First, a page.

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Nearly 15% of Americans don’t believe climate change is real, study finds

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Denialism highest in central and southern US, with Republican voters less likely to believe in climate science

Aliya Uteuova, The Guardian 
Wed 14 Feb 2024 18.47 GMT
Nearly 15% of Americans don’t believe climate change is real, a new study out of the University of Michigan reveals – shedding light on the highly polarized attitude toward global warming.

Additionally, denialism is highest in the central and southern US, with Republican voters found less likely to believe in climate science.

Using artificial intelligence, researchers analyzed over 7.4m tweets posted by roughly 1.3 million people on the social media platform X (previously Twitter) between 2017 and 2019. The social media posts were geocoded, and classified as “for” or “against” climate change using a large language model, a type of artificial intelligence developed by OpenAI.

“Over half of the tweets we looked at simply denied that climate change was real, that it was a hoax,” said Joshua Newell, co-author of the study and professor of environment and sustainability at the University of Michigan. “It wasn’t surprising but it was disappointing, I would hope that more and more Americans would believe in climate change and the importance of addressing it.”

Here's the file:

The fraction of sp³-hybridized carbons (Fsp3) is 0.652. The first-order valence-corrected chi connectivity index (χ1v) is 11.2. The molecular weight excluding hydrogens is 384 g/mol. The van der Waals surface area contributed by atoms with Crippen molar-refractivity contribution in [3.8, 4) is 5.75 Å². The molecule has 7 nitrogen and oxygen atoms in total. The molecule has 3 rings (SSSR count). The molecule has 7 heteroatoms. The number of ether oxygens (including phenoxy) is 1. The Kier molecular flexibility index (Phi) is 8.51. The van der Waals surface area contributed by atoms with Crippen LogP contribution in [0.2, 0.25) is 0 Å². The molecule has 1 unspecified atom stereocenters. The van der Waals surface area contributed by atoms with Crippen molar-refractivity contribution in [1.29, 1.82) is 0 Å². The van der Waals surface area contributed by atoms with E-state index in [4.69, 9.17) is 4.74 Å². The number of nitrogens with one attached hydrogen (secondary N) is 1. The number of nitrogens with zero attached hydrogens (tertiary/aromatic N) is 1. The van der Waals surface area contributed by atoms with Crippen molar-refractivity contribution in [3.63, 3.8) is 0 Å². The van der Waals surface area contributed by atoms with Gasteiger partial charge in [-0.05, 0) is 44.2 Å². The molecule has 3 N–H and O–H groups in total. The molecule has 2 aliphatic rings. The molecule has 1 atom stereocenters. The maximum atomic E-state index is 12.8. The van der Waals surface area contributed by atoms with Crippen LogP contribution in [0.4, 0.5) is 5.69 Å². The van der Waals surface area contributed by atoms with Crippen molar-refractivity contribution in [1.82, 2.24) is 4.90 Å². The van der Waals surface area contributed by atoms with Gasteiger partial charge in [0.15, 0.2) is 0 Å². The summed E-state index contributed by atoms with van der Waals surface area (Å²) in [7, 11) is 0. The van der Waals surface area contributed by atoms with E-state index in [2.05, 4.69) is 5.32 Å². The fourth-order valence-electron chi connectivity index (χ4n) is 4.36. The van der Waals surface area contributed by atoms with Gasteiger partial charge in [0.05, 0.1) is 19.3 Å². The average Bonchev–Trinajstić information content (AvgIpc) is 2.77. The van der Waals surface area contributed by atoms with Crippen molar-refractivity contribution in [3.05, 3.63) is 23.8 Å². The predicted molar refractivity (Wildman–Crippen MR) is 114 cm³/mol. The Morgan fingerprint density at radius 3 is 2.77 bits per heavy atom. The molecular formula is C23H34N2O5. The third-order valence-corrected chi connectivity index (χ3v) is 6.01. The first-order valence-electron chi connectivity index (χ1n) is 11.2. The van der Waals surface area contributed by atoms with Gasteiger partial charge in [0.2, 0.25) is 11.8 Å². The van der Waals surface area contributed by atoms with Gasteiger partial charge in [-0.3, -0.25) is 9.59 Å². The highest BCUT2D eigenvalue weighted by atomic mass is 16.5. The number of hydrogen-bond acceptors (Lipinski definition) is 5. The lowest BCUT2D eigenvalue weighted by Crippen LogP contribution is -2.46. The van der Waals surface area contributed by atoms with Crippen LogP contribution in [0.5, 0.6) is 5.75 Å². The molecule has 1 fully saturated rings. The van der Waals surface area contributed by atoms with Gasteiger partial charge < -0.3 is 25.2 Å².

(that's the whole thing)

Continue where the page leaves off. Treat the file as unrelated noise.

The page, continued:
Donald Trump emerged as one of the most influential figures among climate change deniers. His tweets around a cold snap in Texas in December 2017, as well as his missives rejecting the 2018 IPCC report released at the Cop24 UN conference, were some of his most engaged social media posts among climate change deniers.

“Public figures such as Trump are highly influential,” Newell said, “when they use these events to trigger disbelief in climate change among social media users.
The findings are consistent with similar studies, such as the recent survey out of Yale University which estimates that as of 2023, 16% of Americans do not believe in climate change (about 49 million people).

Acceptance and belief in global warming is most prevalent along the west and east coasts, correlating with those regions’ high rates of Democratic voters. Still, clusters of denialism exist within blue states, like in the case of Shasta county, California. There, disbelief in climate change is as high as 52%, but statewide, less than 12% of California’s population does not believe in global warming.

“It comports with my understanding that there is a small but very vocal and active minority of the public that still denies the overwhelming evidence of human-caused warming,” said Michael Mann, climatologist and geophysicist at the University of Pennsylvania, about the study.

Last week, Mann was awarded $1m in a defamation lawsuit against conservative writers who called his pioneering climate change research “fraudulent”, comparing it to the work of a convicted child molester. In his book The New Climate War, Mann argues that scientists have to rebut the misinformation and disinformation promoted on social media by bad actors, “not because we’re going to win them over, their ideological heels are dug in, but because they are infecting the entire social media space with myths, falsehoods and toxic anti-scientific sentiment”, Mann said.

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